Student Power Alliance looks to strengthen student impact in Wisconsin

Student Power Alliance members highlight the organization's goals to improve student outreach on campuses across Wisconsin

· Sep 12, 2016 Tweet

Courtesy of Ian Oyler

When United Council for University of Wisconsin students was defunded in early spring, a group of students decided they were not going to sit around and leave their peers without a voice.

United Council represented students from all around the state at the local and national level on a number of issues. Assembly Republicans funded the council but were unable to continue doing so after early spring.

Aiming to continue United Council’s legacy and initiate one of their own, Wisconsin students created the Student Power Alliance. SPA looks to bring together students from all over Wisconsin and give them the ability to address student issues such as college affordability, sustainability or women’s reproductive health, UW-Madison student and SPA member Ian Oyler said.

“We are working toward engaging in workforce development and allowing students to connect with other students in Wisconsin and further their educational experience,” Oyler said.

SPA is a non-profit, non-partisan organization that branches out of a number of other organizations like UW-Madison Blackout and Blindside. It is an arm of Wisconsin Voices, an organization that works to improve community issues in the state, Oyler said. 

Bringing Wisconsin’s students together

The organization’s main focus this semester is to link campuses around Wisconsin, including technical colleges and two-year universities. SPA member Lindsey Zblewski said current SPA members come from UW-Madison, UW-La Crosse, UW-Milwaukee, Lawrence University and UW-Fond Du Lac, among other institutions. Of these, approximately six are UW-Madison students.

SPA’s UW-Madison chapter, also known as the Student X Coalition, is the first of its kind in the state. It will work to create and train individual student leadership teams on other campuses in effort to create chapters of their own, Oyler said.

Zblewski said representation from different institutions is paramount to effectively address student issues. SPA’s goal is to have student voices heard not only within their communities but also on higher platforms like the state legislature, she said.

“We want to get students to come together through different campuses and see what we want Wisconsin to look like,” Zblewski said. “Because we are the youth and we will be continuing to the career force.”

Addressing student issues

Oyler said the student voice is not heard on a number of issues including but not limited to quality of life, environmental racism, Black Lives Matter, women’s reproductive health and affordable college tuition. He said college affordability and university funding are particularly popular issues among students. 

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The UW System Board of Regents requested $42.5 million in state aid for the 2017-19 budget, which is approximately half of the $95.2 million it requested for the 2015-17 budget. Oyler said this was not a feasible strategy because it seemed like UW System was not even “standing up for itself.”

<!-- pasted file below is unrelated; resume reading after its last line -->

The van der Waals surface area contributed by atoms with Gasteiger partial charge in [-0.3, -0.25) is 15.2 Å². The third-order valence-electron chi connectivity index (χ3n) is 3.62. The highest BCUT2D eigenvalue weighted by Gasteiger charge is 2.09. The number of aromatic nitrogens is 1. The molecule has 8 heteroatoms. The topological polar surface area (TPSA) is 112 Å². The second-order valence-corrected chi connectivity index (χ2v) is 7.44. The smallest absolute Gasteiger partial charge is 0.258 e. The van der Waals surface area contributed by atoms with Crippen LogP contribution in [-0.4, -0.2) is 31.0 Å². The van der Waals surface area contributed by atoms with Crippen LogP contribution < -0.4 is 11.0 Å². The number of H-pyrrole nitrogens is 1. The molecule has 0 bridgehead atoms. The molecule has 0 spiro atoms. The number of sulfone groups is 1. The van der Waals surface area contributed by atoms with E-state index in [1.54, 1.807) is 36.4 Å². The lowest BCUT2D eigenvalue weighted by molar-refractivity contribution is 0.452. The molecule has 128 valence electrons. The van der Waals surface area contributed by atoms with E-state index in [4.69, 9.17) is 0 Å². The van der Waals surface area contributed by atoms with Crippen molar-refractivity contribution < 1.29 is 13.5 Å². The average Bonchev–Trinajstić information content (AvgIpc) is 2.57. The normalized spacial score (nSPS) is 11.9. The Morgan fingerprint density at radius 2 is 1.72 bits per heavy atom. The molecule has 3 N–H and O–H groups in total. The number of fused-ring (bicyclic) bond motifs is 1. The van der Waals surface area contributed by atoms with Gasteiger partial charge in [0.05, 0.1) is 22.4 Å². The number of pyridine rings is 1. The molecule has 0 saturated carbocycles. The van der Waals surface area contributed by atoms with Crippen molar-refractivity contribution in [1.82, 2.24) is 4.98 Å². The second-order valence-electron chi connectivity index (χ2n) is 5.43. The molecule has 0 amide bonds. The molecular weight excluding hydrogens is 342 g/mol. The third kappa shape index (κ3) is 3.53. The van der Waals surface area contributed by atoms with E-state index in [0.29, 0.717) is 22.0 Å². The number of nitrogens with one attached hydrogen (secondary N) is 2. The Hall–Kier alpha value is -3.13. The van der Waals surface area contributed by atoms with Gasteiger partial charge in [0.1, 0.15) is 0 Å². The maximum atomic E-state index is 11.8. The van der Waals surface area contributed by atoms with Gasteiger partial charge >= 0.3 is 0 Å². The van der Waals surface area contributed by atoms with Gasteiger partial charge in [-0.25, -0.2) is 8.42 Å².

“If anyone knows you always start out negotiating with a higher amount than what you actually think you need,” Oyler said. “Personally, and after talking with a lot of students, I don’t think it’s a good strategy for our administration and Board of Regents to be negotiating like that.”

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Zblewski said the funds that Board of Regents requested are “just not enough” to tackle important student issues. Organizations like SPA also need funds to provide resources for students and to reach out to campuses, which would not be possible with the current budget, she said.

Oyler said once SPA trains students, the students themselves will lobby for change and work on addressing issues that affect them. This training will primarily take place in Madison between Sept. 30 and Oct. 2 in a summit open to all Wisconsin students, he said.

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Improving student outreach

With the November elections not too far off, SPA will also work on efforts to get the vote out. Wisconsin is among the top six states where youth could have a disproportionately high impact on the 2016 election. Oyler said SPA wants to increase voter turnout through outreach activities that will make students aware of how important their vote is.

Oyler said SPA is open to all students as a platform for them to voice their concerns and engage with other students. Zblewski said the organization also looks to reach out to students and staff outside of SPA to give a voice to their opinions as well. 

“We want to be the future of outreach in Wisconsin’s workforce,” Zblewski said. “So it’s not just ‘hey talk to us’ but rather we want to talk to students and staff as well.”

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This article was published Sep 12, 2016 at 8:30 am and last updated Sep 11, 2016 at 10:36 pm


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